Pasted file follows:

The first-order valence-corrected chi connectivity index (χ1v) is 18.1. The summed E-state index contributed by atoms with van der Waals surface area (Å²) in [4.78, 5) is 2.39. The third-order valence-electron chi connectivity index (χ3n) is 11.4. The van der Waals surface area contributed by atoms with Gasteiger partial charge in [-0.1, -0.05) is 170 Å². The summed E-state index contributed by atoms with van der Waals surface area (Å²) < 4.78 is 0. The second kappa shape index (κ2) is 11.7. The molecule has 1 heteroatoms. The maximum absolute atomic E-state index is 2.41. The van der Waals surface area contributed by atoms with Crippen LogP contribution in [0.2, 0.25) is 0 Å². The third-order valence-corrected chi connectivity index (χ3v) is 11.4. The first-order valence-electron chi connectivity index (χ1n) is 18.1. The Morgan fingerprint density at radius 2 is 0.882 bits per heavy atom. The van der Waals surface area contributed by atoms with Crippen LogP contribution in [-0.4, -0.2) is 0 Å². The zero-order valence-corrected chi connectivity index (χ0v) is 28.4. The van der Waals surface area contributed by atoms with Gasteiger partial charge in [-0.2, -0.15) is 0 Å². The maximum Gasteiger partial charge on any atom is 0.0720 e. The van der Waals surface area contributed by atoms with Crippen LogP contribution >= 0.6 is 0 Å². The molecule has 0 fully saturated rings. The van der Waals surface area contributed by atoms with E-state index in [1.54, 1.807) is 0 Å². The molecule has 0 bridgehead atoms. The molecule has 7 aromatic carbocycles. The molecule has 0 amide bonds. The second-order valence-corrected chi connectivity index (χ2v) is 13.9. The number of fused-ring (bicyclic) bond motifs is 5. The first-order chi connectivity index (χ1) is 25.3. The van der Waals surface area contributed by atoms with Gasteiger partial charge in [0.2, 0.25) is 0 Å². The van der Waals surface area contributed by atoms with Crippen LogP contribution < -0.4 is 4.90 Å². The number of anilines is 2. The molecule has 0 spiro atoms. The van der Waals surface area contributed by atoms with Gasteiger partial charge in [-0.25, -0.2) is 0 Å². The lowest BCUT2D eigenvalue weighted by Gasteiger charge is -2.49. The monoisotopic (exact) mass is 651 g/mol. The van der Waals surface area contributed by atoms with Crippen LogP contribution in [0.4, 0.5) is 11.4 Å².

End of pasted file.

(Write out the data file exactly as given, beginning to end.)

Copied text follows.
The first-order valence-corrected chi connectivity index (χ1v) is 18.1. The summed E-state index contributed by atoms with van der Waals surface area (Å²) in [4.78, 5) is 2.39. The third-order valence-electron chi connectivity index (χ3n) is 11.4. The van der Waals surface area contributed by atoms with Gasteiger partial charge in [-0.1, -0.05) is 170 Å². The summed E-state index contributed by atoms with van der Waals surface area (Å²) < 4.78 is 0. The second kappa shape index (κ2) is 11.7. The molecule has 1 heteroatoms. The maximum absolute atomic E-state index is 2.41. The van der Waals surface area contributed by atoms with Crippen LogP contribution in [0.2, 0.25) is 0 Å². The third-order valence-corrected chi connectivity index (χ3v) is 11.4. The first-order valence-electron chi connectivity index (χ1n) is 18.1. The Morgan fingerprint density at radius 2 is 0.882 bits per heavy atom. The van der Waals surface area contributed by atoms with Crippen LogP contribution in [-0.4, -0.2) is 0 Å². The zero-order valence-corrected chi connectivity index (χ0v) is 28.4. The van der Waals surface area contributed by atoms with Gasteiger partial charge in [-0.2, -0.15) is 0 Å². The maximum Gasteiger partial charge on any atom is 0.0720 e. The van der Waals surface area contributed by atoms with Crippen LogP contribution >= 0.6 is 0 Å². The molecule has 0 fully saturated rings. The van der Waals surface area contributed by atoms with E-state index in [1.54, 1.807) is 0 Å². The molecule has 0 bridgehead atoms. The molecule has 7 aromatic carbocycles. The molecule has 0 amide bonds. The second-order valence-corrected chi connectivity index (χ2v) is 13.9. The number of fused-ring (bicyclic) bond motifs is 5. The first-order chi connectivity index (χ1) is 25.3. The van der Waals surface area contributed by atoms with Gasteiger partial charge in [0.2, 0.25) is 0 Å². The van der Waals surface area contributed by atoms with Crippen LogP contribution < -0.4 is 4.90 Å². The number of anilines is 2. The molecule has 0 spiro atoms. The van der Waals surface area contributed by atoms with Gasteiger partial charge in [-0.25, -0.2) is 0 Å². The lowest BCUT2D eigenvalue weighted by Gasteiger charge is -2.49. The monoisotopic (exact) mass is 651 g/mol. The van der Waals surface area contributed by atoms with Crippen LogP contribution in [0.4, 0.5) is 11.4 Å².